In 2019 four LG ground source heat pumps were installed in the original 1958 facilities. The original sheep pasture behind the building has 17 horizontal bore lines (approximately 10′ below grade). These geo lines enter the building and connect to four new LG geothermal heat pumps. These LG units use VRF piping (Variable Refrigerant Flow) to feed individual units in rooms, hallways, etc.

Left, ground-source heat pumps, Right, schematic of 17 horizontal ground loops

The Good Shepherd Church has some unique characteristics. It has no basement and no attic. The entire facility is on one level. Traditional forced ductwork was not an option. The size of the ductwork needed was not possible in this situation. These VRF lines (think exactly like your air conditioner lines) run through small wall chases in ceiling cavities and created architectural chases that are not restrictive like traditional forced air delivery needs.

There are other advantages to the VRF delivery system. The system is uber-efficient (more later) and easy to install lines in existing facilities. But, another advantage is individual room zoning. One room can have air conditioning while another has heat, for example, which helps increase the efficiency of the overall facility.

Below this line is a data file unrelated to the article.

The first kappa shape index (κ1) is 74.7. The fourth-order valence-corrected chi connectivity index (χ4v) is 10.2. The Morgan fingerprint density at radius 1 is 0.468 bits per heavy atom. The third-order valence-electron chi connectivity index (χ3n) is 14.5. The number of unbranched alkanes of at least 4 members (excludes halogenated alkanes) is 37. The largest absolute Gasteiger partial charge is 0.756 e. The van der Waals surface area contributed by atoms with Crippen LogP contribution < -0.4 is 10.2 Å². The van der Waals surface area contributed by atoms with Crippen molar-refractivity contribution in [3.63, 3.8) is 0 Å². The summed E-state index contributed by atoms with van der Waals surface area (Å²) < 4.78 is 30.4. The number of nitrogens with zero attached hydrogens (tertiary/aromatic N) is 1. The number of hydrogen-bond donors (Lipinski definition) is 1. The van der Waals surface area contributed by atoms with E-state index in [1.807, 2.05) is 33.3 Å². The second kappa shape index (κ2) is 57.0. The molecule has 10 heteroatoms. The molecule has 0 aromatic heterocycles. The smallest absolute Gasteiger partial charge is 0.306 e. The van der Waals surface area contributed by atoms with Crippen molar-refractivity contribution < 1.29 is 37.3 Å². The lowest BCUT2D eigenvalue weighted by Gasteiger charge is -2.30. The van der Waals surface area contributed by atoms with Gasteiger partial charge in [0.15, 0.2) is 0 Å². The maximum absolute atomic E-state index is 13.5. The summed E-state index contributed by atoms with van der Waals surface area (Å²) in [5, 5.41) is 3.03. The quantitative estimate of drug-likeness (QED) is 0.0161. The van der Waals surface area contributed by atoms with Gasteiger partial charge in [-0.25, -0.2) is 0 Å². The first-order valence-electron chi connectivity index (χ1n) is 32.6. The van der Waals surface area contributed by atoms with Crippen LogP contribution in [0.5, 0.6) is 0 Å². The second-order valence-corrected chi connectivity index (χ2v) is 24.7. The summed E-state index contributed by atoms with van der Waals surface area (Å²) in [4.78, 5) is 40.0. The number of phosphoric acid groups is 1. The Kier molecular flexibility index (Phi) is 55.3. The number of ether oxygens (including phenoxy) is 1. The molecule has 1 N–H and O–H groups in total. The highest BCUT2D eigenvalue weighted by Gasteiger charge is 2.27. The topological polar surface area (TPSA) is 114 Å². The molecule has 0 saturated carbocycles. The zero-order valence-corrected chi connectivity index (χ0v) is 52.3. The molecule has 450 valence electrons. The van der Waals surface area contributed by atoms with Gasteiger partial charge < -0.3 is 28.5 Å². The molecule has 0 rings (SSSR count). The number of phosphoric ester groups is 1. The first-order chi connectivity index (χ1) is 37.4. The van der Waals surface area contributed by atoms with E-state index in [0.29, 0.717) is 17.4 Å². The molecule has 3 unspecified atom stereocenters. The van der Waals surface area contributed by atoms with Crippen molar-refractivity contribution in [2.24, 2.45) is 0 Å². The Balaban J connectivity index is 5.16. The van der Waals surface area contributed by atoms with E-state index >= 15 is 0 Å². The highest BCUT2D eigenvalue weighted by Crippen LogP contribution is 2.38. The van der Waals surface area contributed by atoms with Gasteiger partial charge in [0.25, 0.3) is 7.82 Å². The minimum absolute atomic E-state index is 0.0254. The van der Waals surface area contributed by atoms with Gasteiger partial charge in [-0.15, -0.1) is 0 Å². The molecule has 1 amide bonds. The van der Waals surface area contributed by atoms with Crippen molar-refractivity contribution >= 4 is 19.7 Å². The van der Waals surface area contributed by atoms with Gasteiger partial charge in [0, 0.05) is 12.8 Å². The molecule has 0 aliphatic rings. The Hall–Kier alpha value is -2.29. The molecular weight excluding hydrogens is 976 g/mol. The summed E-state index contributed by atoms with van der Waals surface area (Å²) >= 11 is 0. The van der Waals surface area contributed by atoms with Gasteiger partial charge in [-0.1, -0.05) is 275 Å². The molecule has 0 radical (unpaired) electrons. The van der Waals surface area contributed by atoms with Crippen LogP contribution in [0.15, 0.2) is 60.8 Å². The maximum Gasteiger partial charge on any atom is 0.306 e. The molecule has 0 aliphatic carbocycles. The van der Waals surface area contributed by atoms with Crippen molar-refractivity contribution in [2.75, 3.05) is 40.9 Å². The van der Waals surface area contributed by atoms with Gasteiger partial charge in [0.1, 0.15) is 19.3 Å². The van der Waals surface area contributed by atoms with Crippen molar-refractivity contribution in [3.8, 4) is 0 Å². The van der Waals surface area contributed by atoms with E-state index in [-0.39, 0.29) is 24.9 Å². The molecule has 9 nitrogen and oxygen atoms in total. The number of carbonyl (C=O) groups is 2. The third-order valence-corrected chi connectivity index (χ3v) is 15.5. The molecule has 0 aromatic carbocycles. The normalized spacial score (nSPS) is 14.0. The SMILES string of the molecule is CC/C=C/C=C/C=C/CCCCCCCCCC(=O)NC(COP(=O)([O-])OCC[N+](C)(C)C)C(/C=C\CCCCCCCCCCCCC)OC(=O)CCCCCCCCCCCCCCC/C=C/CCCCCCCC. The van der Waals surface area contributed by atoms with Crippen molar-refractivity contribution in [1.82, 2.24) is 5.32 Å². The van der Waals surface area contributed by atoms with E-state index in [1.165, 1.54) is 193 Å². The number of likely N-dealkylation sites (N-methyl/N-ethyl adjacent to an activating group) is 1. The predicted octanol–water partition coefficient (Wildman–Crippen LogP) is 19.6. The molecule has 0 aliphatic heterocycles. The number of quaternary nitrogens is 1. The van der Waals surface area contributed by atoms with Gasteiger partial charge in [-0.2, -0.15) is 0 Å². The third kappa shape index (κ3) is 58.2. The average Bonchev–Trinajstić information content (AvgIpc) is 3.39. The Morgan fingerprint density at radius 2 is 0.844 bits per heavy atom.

The Ideas

As Jim dug deeper into the facilities at Good Shepherd Church, he realized that the roof-mounted HVAC units on the 1988 Sanctuary addition were also getting past their prime efficiency. Three of the four were original to the building, and yearly service repair costs were not inconsequential. Additionally, they were an eyesore on the roof at the front of the building.  He knew it was only a matter of time before there would be failures.

During this realization, Jim started dreaming about better utilization of an outdoor space directly south of the existing Education Wing and Fellowship Hall. That area was grass and had several large Maple trees. There was another existing and significant problem, as this was the space were the water was being dumped from the facilities’ flat roofs. This eventually killed the trees and was a concern for the building foundation.  The questions included, how can that space replace our furnaces? He had ideas, but the question was: How to implement them?

The Solution

The solution for this project came from many conversations. Jim and Liz Fritz worked with local mentors Larry Grimstad, Andy Johnson, Joel Zook, Jim Martin-Schramm, Amy Bouska, and others to brainstorm and dream about the possibilities for this project. They worked to create and develop a business plan forming an LLC called Mission Green LLC (a mission with a company). Would a carbon-neutral project fit in with their ideas? Can you grow a business using a Power Purchase Agreement (PPA)? Could this idea/business model allow Good Shepherd to lower energy bills and their carbon footprint? Could this include some of the ideas for the outdoor space?